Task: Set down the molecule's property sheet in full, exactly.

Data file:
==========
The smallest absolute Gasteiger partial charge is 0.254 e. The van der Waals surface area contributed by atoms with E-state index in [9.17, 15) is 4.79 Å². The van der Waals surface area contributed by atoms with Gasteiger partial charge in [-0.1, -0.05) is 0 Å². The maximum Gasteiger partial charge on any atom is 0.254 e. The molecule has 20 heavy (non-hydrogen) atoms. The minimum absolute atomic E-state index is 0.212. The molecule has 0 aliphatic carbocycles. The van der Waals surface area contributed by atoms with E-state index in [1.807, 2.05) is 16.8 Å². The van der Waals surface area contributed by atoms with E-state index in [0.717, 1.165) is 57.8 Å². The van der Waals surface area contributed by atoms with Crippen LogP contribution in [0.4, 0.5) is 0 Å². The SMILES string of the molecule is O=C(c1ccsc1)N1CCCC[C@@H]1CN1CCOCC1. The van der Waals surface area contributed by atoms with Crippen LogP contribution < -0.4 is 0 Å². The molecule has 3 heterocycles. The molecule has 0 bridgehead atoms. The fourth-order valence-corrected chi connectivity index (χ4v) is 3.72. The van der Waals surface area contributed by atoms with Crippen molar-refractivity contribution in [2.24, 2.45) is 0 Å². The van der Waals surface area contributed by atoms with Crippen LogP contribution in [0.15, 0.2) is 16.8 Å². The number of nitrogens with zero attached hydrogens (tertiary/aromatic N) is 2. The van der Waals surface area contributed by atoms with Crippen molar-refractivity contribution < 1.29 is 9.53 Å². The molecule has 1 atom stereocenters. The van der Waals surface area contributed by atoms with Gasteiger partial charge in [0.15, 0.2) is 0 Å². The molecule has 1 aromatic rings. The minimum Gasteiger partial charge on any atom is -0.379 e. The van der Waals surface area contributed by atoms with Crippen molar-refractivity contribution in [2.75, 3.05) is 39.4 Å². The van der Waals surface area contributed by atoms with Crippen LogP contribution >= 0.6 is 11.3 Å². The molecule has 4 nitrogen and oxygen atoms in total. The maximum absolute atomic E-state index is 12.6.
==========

The smallest absolute Gasteiger partial charge is 0.254 e. The van der Waals surface area contributed by atoms with E-state index in [9.17, 15) is 4.79 Å². The van der Waals surface area contributed by atoms with Gasteiger partial charge in [-0.1, -0.05) is 0 Å². The maximum Gasteiger partial charge on any atom is 0.254 e. The molecule has 20 heavy (non-hydrogen) atoms. The minimum absolute atomic E-state index is 0.212. The molecule has 0 aliphatic carbocycles. The van der Waals surface area contributed by atoms with E-state index in [1.807, 2.05) is 16.8 Å². The van der Waals surface area contributed by atoms with E-state index in [0.717, 1.165) is 57.8 Å². The van der Waals surface area contributed by atoms with Crippen LogP contribution in [0.4, 0.5) is 0 Å². The SMILES string of the molecule is O=C(c1ccsc1)N1CCCC[C@@H]1CN1CCOCC1. The van der Waals surface area contributed by atoms with Crippen LogP contribution < -0.4 is 0 Å². The molecule has 3 heterocycles. The molecule has 0 bridgehead atoms. The fourth-order valence-corrected chi connectivity index (χ4v) is 3.72. The van der Waals surface area contributed by atoms with Crippen molar-refractivity contribution in [2.24, 2.45) is 0 Å². The van der Waals surface area contributed by atoms with Crippen LogP contribution in [0.15, 0.2) is 16.8 Å². The number of nitrogens with zero attached hydrogens (tertiary/aromatic N) is 2. The van der Waals surface area contributed by atoms with Crippen molar-refractivity contribution < 1.29 is 9.53 Å². The molecule has 1 atom stereocenters. The van der Waals surface area contributed by atoms with Gasteiger partial charge in [0.15, 0.2) is 0 Å². The molecule has 1 aromatic rings. The minimum Gasteiger partial charge on any atom is -0.379 e. The van der Waals surface area contributed by atoms with Crippen molar-refractivity contribution in [2.75, 3.05) is 39.4 Å². The van der Waals surface area contributed by atoms with Crippen LogP contribution >= 0.6 is 11.3 Å². The molecule has 4 nitrogen and oxygen atoms in total. The maximum absolute atomic E-state index is 12.6.